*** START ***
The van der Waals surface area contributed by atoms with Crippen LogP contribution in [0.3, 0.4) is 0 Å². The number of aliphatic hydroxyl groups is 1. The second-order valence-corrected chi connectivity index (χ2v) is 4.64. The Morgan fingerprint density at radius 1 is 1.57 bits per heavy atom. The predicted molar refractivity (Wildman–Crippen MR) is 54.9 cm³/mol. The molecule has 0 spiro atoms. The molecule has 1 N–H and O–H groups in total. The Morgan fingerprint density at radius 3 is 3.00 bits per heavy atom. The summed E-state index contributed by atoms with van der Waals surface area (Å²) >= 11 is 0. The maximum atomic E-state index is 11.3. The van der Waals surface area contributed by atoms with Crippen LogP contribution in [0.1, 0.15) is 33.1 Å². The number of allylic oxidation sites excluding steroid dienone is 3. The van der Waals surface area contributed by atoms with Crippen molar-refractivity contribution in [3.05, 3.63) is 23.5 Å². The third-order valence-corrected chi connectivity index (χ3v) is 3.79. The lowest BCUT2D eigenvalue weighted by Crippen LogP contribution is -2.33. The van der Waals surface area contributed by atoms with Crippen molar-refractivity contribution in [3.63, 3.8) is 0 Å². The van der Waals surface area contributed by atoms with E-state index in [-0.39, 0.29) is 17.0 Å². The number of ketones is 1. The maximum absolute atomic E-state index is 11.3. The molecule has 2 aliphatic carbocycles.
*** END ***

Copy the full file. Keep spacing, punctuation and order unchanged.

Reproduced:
The van der Waals surface area contributed by atoms with Crippen LogP contribution in [0.3, 0.4) is 0 Å². The number of aliphatic hydroxyl groups is 1. The second-order valence-corrected chi connectivity index (χ2v) is 4.64. The Morgan fingerprint density at radius 1 is 1.57 bits per heavy atom. The predicted molar refractivity (Wildman–Crippen MR) is 54.9 cm³/mol. The molecule has 0 spiro atoms. The molecule has 1 N–H and O–H groups in total. The Morgan fingerprint density at radius 3 is 3.00 bits per heavy atom. The summed E-state index contributed by atoms with van der Waals surface area (Å²) >= 11 is 0. The maximum atomic E-state index is 11.3. The van der Waals surface area contributed by atoms with Crippen LogP contribution in [0.1, 0.15) is 33.1 Å². The number of allylic oxidation sites excluding steroid dienone is 3. The van der Waals surface area contributed by atoms with Crippen molar-refractivity contribution in [3.05, 3.63) is 23.5 Å². The third-order valence-corrected chi connectivity index (χ3v) is 3.79. The lowest BCUT2D eigenvalue weighted by Crippen LogP contribution is -2.33. The van der Waals surface area contributed by atoms with Crippen molar-refractivity contribution in [3.63, 3.8) is 0 Å². The van der Waals surface area contributed by atoms with E-state index in [-0.39, 0.29) is 17.0 Å². The number of ketones is 1. The maximum absolute atomic E-state index is 11.3. The molecule has 2 aliphatic carbocycles.